LIFE

Reviving the chitraveena

The unmatched player of the instrument - Gottu Vadyam Narayana Iyengar

The unmatched player of the instrument - Gottu Vadyam Narayana Iyengar  

KEPT AWAY from concert platforms for more than 400 years and introduced to rasikas just over 130 years ago, this instrument is as rare as it can get. Sadly, there are only a few who play this instrument, lead by the talented Ravi Kiran.

The chitraveena or gotuvadyam as it is known, was re-introduced to Carnatic music by Tiruvidaimarudur Sakha Rama Rao, who then re-designed the instrument. His famous disciple, `Gottu Vadyam' K. S. Narayana Iyengar, grandfather of Ravi Kiran, standardised the internal structure, string arrangements, tuning and playing methods of the Gotuvadyam. His birth centenary falls this year and efforts are on to popularise this divine instrument.

A host of programmes have been organised under the aegis of Chennai Fine Arts, including the release of a souvenir, presentation of awards to prominent musicians and the renowned music critic, Subbudu, and a ten-day music festival this December in Chennai.

Speaking about the centenary celebrations, chitraveena exponent, P. N. Muralidharan of the CFA, who was in the city recently, said plans were afoot to train 25 students in this instrument under the gurukula system. "The project will be launched within a year and we are looking for sponsors," he said.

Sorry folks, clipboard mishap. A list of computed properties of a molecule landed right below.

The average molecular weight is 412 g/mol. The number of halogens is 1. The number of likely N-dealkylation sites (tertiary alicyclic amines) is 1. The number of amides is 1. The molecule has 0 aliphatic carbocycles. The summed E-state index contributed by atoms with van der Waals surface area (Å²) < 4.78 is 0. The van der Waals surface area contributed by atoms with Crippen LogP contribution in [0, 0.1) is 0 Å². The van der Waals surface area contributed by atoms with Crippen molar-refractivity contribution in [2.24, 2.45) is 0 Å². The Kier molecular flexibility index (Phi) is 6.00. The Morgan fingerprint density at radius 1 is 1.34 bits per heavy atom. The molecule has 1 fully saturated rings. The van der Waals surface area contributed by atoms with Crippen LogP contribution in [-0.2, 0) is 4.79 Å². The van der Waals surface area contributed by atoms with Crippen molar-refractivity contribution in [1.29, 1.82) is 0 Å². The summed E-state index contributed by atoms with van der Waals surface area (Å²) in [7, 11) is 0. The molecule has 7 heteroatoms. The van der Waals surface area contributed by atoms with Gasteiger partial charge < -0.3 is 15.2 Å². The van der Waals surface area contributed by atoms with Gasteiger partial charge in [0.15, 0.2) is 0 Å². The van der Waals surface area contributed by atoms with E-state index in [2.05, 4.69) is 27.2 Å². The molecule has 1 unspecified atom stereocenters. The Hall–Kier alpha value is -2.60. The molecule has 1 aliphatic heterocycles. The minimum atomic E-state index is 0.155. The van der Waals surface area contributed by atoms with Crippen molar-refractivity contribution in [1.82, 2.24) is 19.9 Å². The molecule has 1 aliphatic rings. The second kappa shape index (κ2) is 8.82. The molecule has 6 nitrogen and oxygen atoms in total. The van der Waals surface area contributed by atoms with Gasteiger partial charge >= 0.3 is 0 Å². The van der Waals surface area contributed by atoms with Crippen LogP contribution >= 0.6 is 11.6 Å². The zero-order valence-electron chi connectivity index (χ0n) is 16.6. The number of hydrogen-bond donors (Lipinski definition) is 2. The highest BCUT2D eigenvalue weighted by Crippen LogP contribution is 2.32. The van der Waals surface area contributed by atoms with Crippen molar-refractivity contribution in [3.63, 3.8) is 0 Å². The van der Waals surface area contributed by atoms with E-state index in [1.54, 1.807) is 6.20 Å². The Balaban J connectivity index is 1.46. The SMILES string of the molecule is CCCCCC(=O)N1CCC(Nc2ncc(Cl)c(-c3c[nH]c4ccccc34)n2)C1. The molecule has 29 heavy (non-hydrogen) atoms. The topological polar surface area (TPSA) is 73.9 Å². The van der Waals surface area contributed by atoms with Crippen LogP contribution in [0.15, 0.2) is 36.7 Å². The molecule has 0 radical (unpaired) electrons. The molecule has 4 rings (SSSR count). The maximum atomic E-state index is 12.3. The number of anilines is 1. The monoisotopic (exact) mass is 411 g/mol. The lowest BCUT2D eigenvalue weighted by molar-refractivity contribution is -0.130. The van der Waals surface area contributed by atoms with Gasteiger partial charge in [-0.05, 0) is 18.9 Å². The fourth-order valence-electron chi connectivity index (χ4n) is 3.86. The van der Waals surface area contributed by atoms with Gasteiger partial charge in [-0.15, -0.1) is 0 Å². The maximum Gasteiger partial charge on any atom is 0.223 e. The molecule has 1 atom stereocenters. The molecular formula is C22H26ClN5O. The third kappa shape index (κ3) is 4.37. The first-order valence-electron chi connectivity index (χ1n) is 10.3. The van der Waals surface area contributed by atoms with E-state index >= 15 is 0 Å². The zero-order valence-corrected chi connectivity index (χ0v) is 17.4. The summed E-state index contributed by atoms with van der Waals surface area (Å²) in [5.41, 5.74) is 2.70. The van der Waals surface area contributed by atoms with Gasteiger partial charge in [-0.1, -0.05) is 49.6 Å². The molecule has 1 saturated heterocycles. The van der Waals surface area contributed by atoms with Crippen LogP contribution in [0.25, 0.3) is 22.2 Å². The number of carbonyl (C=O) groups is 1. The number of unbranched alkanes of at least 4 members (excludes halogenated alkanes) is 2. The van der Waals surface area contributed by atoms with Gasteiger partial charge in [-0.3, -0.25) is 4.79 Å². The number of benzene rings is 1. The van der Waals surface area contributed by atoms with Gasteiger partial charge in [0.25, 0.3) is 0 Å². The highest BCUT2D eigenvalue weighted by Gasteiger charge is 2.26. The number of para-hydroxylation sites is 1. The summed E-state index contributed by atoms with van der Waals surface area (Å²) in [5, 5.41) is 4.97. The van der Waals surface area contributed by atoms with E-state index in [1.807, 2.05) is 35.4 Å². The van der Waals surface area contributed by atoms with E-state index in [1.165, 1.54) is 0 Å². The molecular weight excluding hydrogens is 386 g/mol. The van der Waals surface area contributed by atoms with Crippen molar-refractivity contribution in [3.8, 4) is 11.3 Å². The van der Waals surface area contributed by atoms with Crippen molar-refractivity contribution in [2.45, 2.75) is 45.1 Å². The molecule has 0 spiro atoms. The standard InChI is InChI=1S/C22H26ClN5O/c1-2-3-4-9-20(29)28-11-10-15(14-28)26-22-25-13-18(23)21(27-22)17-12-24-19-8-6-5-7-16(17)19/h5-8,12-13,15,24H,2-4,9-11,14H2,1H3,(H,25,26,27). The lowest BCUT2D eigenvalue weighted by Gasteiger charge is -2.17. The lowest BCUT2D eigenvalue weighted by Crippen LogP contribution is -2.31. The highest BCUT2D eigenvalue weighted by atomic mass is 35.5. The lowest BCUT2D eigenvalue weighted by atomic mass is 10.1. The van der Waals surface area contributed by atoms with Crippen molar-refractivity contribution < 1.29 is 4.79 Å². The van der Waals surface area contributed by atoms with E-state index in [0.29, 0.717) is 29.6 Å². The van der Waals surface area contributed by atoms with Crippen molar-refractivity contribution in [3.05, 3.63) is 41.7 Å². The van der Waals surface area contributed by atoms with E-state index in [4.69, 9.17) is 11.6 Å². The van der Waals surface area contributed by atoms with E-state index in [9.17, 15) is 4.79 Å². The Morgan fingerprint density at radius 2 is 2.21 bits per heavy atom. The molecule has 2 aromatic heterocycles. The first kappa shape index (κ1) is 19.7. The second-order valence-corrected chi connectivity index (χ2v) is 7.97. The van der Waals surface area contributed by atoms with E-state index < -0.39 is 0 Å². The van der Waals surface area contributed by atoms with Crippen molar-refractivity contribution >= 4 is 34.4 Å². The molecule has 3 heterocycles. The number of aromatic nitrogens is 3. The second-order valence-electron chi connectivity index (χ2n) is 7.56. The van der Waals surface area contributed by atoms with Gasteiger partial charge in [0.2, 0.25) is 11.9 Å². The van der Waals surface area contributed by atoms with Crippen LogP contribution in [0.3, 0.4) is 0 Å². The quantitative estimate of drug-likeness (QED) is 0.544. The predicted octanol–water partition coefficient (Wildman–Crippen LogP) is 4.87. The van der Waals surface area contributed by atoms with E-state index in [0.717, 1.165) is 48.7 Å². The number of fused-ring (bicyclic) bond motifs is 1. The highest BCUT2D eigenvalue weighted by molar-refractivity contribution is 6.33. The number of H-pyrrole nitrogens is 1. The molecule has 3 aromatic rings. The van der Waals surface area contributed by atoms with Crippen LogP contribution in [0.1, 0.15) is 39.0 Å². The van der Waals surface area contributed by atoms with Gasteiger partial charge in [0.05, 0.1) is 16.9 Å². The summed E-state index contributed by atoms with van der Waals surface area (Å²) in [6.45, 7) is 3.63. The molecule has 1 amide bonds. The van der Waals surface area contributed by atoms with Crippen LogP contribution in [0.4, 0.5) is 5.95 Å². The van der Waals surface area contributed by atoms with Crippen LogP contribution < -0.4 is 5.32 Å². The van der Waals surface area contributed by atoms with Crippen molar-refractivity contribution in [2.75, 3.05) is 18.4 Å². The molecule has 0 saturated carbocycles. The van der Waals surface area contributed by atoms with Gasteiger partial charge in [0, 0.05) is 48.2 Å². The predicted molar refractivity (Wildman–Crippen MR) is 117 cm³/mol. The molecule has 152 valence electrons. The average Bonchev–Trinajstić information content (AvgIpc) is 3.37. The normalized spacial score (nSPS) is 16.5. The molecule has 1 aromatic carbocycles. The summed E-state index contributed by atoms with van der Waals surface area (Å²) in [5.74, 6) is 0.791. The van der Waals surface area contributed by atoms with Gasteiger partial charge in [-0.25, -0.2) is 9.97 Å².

Looking forward to the centenary - Muralidharan

Looking forward to the centenary - Muralidharan  

"The objective of the centenary celebrations is to popularise the chitraveena. The souvenir will trace the struggle involved in bringing it to the concert platform," he added.

The speciality of the chitraveena is that it produces a sound close to the human voice. Since the fingers glide over the strings and not stroke them, there is continuity in sound.

Bison horn was used to glide over the strings, before Ravi Kiran introduced teflon. The CFA is also working out a common agenda along with Swami Dayanand Saraswathi to promote this Vishesha Vadyanubhava (rare divine instrument).

When in town, Muralidharan also met with the heads of some schools to promote the chitraveena as an instrument that improves the concentration in children.

"Playing the chitraveena awakens consciousness. Music improves concentration and gives mental peace and physical well-being through its positive vibrations. One develops the power of observation. While playing this instrument, eyes have to remain open and in focus. Both body and mind are controlled by the instrument," he says.

By Subha J Rao

Photo: K. Ananthan

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